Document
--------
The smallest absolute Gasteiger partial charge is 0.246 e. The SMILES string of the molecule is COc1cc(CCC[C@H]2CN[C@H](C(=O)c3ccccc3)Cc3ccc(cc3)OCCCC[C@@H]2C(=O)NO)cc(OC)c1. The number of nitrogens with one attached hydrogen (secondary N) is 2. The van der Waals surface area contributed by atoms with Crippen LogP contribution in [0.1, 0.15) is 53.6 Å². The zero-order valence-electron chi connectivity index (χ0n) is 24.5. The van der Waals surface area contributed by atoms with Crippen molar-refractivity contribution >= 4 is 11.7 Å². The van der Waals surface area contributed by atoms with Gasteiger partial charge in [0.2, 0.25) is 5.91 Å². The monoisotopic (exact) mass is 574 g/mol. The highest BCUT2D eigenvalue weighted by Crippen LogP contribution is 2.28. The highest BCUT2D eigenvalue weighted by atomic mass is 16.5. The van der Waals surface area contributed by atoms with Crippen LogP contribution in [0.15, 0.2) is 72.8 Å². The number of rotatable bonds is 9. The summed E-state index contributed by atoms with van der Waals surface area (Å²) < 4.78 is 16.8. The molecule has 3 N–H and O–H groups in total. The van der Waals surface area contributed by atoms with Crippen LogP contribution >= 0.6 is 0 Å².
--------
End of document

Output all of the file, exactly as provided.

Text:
The smallest absolute Gasteiger partial charge is 0.246 e. The SMILES string of the molecule is COc1cc(CCC[C@H]2CN[C@H](C(=O)c3ccccc3)Cc3ccc(cc3)OCCCC[C@@H]2C(=O)NO)cc(OC)c1. The number of nitrogens with one attached hydrogen (secondary N) is 2. The van der Waals surface area contributed by atoms with Crippen LogP contribution in [0.1, 0.15) is 53.6 Å². The zero-order valence-electron chi connectivity index (χ0n) is 24.5. The van der Waals surface area contributed by atoms with Crippen molar-refractivity contribution >= 4 is 11.7 Å². The van der Waals surface area contributed by atoms with Gasteiger partial charge in [0.2, 0.25) is 5.91 Å². The monoisotopic (exact) mass is 574 g/mol. The highest BCUT2D eigenvalue weighted by Crippen LogP contribution is 2.28. The highest BCUT2D eigenvalue weighted by atomic mass is 16.5. The van der Waals surface area contributed by atoms with Crippen LogP contribution in [0.15, 0.2) is 72.8 Å². The number of rotatable bonds is 9. The summed E-state index contributed by atoms with van der Waals surface area (Å²) < 4.78 is 16.8. The molecule has 3 N–H and O–H groups in total. The van der Waals surface area contributed by atoms with Crippen LogP contribution >= 0.6 is 0 Å².